Clinical commissioning groups have become concerned about the burden of being involved with ‘system resilience groups’, which are expected to oversee efforts to clear waiting lists and ease winter pressures.

Proposals for the groups were laid out in NHS England papers published in June, which described them as an extension of the urgent care working group model. These were created last year to oversee efforts to ease emergency care pressures over the winter period.

However, the groups will be expected to take on a beefed up role covering elective care, according to the June guidance. They should also include representatives from CCGs, healthcare providers and local authorities, it added.

The groups will be expected to “plan for the capacity required to ensure delivery, and oversee the coordination and integration of services”, the guidance stated.

CCG leaders told HSJ that while such forums could be constructive in some regions, they were proving a “distracting” bureaucratic burden for others.

Steve Kell, co-chair of NHS Clinical Commissioners, said: “The concept of system resilience groups themselves is not a bad thing but the top-down guidelines are not helpful.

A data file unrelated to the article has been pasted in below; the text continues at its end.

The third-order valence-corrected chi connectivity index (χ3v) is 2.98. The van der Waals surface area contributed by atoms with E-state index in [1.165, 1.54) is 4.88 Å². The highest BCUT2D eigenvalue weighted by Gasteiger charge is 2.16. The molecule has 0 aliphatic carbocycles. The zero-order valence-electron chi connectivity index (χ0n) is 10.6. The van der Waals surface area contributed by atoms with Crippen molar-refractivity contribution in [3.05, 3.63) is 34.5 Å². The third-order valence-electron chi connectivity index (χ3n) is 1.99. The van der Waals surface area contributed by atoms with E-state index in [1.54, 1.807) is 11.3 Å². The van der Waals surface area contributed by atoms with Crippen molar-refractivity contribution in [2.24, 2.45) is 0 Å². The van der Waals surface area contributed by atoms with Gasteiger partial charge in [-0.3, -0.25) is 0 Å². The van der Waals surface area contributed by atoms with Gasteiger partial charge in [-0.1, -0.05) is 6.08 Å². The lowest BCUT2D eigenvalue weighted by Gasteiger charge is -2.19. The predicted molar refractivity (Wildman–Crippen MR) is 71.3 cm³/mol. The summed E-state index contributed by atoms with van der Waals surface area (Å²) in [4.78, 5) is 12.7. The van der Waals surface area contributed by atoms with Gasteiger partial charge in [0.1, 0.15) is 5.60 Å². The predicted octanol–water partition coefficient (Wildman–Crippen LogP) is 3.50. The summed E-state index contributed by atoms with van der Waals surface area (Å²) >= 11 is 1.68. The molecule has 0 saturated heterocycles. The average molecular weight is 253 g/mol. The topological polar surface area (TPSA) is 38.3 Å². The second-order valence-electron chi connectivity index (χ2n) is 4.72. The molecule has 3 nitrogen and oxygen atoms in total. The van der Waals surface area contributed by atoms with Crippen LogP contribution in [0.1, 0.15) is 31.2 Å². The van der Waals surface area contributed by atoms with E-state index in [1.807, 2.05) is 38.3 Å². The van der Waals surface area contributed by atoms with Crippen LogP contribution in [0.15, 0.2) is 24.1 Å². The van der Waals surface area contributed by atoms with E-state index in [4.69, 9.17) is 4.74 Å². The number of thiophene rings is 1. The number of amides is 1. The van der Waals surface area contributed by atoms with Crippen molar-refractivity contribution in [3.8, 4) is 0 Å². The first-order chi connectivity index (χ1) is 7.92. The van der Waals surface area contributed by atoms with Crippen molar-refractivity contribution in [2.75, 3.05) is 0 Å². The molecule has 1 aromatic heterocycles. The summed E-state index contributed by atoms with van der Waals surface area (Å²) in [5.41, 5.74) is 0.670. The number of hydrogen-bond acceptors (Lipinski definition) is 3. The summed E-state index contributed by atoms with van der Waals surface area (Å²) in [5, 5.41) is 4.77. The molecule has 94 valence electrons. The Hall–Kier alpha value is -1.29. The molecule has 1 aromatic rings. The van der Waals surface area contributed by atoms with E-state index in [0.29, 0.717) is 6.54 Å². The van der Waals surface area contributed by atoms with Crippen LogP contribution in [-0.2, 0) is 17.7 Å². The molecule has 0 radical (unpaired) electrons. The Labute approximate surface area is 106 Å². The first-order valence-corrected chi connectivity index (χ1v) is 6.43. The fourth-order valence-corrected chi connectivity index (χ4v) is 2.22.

“CCGs are already doing [much of what the groups are set up to do].

“This is additional bureaucracy at a time when capacity is decreasing and CCGs need to be given the space to run their services. CCGs should be looking out towards their patients, not up towards NHS England.”

Dr Kell’s comments come after several CCG sources raised concerns about the model with HSJ.

One senior CCG leader said NHS England was “riding rough shod” over CCGs’ legitimacy by “creating a CCG over a CCG”.

Although £350m worth of winter pressures funding has been allocated in principle to CCGs for 2014-15, this will only be unlocked when their system reliance group plans are signed off.

Some groups have also been involved in coordinating efforts to clear the planned treatment backlog over the summer, a drive funded by £250m from the Department of Health.

Sarah Pinto-Duschinsky, director of NHS operations and delivery, said: “It’s good news the local NHS in many areas is working with hospitals, the ambulance service and local government to provide seamless and effective care for patients. However, we know this isn’t the case in every part of the country. 

“It is only right we ensure any extra funding is used to ensure patients get the care they deserve.” 

CCGs were expected to submit plans for the groups by the end of last month.